There are numerous articles deliberating its demise and many more posting alternatives. The decision to stop may be understandable, but it belies the cries of a declining but vocal minority. I must admit that lately Google Reader was just the engine that fed my other apps which have more modern design and features. In a previous post, I explained how to create a personalized newspaper. Now I’m chasing something more ambitious.
1. Is it convenient?
Google Reader was a simple app but what made it special for me is the following:
- It was the first cloud app enabling me to access it on any PC
- It was my first mobile app which made me use it daily
- RSS feeds enabled me to aggregate information from across multiple sites, sources and topics
- By tagging, I was able to group and filter based on my own interests
- Not just news but it doubled as a personally curated repository for research
In short, it gave me the freedom to be diverse and to balance work and play.
2. Will it make me smart?
There’s still the attraction of one window for all information, but now I crave more. The speed in which you can cycle through content, the clear presentation and sharing features are delightful. However, I’m looking for a service that will help me easily filter or mute the noise and help me schedule consumption. One that can correctly alert me and integrate with other apps and silos of information. It doesn’t need to have an elaborate feature set but must strive to eliminate copy-paste or window switching. It should be able to gauge what I know and most likely what I want to know and, therefore, find, filter and organize that what I need to know.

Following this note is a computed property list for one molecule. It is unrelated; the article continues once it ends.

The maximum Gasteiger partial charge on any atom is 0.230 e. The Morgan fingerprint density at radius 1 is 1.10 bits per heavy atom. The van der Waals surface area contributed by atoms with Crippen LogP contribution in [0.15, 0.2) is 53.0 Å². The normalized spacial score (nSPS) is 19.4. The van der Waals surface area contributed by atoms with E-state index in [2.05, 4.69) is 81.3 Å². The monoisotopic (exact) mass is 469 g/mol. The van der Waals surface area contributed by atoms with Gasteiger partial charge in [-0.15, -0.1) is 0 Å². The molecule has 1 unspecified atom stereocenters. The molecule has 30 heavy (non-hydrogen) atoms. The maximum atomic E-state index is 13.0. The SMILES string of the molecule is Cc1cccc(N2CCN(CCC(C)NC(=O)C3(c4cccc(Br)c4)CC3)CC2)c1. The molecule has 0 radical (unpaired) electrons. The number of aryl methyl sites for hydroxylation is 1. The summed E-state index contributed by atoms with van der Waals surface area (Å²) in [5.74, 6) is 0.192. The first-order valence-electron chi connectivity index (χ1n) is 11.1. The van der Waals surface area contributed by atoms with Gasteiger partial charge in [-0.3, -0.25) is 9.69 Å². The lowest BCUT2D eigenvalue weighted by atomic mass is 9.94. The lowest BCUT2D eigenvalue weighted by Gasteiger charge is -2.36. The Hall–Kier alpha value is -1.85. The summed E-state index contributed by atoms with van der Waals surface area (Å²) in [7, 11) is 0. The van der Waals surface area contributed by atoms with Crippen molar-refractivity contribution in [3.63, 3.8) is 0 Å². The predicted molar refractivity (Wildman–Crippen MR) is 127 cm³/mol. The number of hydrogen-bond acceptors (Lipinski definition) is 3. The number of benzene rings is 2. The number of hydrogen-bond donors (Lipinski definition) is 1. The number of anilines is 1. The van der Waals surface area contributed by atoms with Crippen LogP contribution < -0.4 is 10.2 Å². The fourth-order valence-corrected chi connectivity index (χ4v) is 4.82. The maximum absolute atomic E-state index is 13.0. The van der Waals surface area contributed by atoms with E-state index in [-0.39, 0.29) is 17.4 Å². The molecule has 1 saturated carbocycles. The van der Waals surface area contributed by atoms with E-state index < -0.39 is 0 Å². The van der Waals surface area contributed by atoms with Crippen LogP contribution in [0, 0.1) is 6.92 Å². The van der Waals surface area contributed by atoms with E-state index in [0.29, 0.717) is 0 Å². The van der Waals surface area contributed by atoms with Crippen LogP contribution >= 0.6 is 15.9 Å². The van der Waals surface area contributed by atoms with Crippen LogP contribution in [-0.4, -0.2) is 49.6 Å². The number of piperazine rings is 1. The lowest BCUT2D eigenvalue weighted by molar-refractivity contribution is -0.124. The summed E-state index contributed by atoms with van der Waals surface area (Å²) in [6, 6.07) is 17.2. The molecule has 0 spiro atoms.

3. Is it Mona Lisa?
There is a wide variety of services which are capable replacements. I have gone through some established names and encounter a few unusual suspects. Most differentiate on design and presentation, some even have a few neat tricks, but I haven’t found my “Mona Lisa”.
I lifted this quote from a video ( (32 min. mark) of Roger McNamee (Elevation Partners and Facebook investor): “.. content protection would be similar to that of the Mona Lisa …It’s hard to paint something like the Mona Lisa…”. I believe this rule also applies to any product or service that aims for loyalty or retention.
Leonardo Da Vinci drew 750 anatomy sketches, but only one resulted in the Vitruvian Man. Below is my first sketch and according to innovation scholars I have 3000 to go.